IKEA furniture is a lot like the old prizes you could get by sending in a few bubblegum wrappers and some stamps. You knew what would arrive was always a little smaller and flimsier than the description on the wrapper but most customers felt happy. This would include me. I am the IKEA builder, in need of furniture for a three month unfurnished rental while my own apartment is refurbished. I knew just where to go. The cost of buying furniture and getting rid of it after three months was anywhere from a third to a half of the cost of rental.

IKEA furniture has co-oped the Danish esthetic. Modern, high-end "designer" furniture in most cases ends up looking like fancy IKEA, and it many respects it is. The difference is usually materials, quality of construction and cost.

IKEA does deliver one feature that appeals to makers and woodworkers. The satisfaction for making things. At the end of the day you have built something substantial. I wonder how many people after building something from IKEA decided that they wanted to make furniture of their own design and followed their noses to our world of woodworkers. I don't know the number, but I bet it's not zero.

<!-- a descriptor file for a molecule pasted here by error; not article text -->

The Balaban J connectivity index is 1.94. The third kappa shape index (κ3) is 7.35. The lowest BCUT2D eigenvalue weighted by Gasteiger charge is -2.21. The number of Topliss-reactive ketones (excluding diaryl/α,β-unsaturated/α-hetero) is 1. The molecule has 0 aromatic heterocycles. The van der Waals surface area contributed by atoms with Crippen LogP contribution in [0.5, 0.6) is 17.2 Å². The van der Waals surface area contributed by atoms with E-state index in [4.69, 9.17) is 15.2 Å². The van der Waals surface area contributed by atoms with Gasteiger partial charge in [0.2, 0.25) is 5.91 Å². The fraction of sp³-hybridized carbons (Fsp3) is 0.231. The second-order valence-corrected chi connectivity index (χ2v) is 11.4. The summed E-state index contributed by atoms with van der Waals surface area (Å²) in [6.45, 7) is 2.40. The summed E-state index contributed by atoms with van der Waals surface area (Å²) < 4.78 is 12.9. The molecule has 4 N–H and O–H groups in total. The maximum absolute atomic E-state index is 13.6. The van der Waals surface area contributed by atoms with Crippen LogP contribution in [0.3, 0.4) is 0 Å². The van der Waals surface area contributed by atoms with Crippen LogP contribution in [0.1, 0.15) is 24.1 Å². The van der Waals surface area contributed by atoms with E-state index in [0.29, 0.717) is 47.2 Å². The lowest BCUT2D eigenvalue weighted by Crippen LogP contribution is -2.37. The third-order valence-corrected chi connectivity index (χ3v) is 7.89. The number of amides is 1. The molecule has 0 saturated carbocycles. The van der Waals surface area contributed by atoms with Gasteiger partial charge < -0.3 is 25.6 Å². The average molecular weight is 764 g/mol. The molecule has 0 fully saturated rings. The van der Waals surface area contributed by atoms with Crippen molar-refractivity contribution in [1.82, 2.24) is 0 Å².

Easy to follow wordless instructions make it possible for anyone to build furniture
Easy to follow wordless instructions make it possible for anyone to build furniture

Join the conversation
09/29/2021 wayne heller
really compelling article, thanks! Would love to hear more about environmental impact from Ikea production over the last 70 years...
09/29/2021 Terrence M Curry
Thoughtful and well written/selective overview. Your point is well made. Recently, after working out the numbers, I realized that for the cost of materials I could order and have delivered to my door, 3 32”w x 96”h x 24d IKEA closets with drawers and shelves. I only made the doors. Just didn’t make sense to carry all that plywood, cut it to size, tape the edges, pre drill hole locations, move the parts from my workshop to my apartment, attach hardware and assemble. I figured, as long as I do not intend on moving it, it’s perfect for this use.
When potential customers call for a quote, I always ask if they considered IKEA first. If they have, and thought that I might be able to do it cheaper, I politely explain that I’m probably not the right person for the job. It’s a kind of litmus test.
09/29/2021 Pete
This disposal mentality, prevalent in today’s decent’s, has encouraged the latest trend. I’ve watched appalled as a few households of decent furniture and antiques are piled into dumpsters. It makes me sick. There’s not even an attempt in those cases to have a sale.
09/29/2021 Bill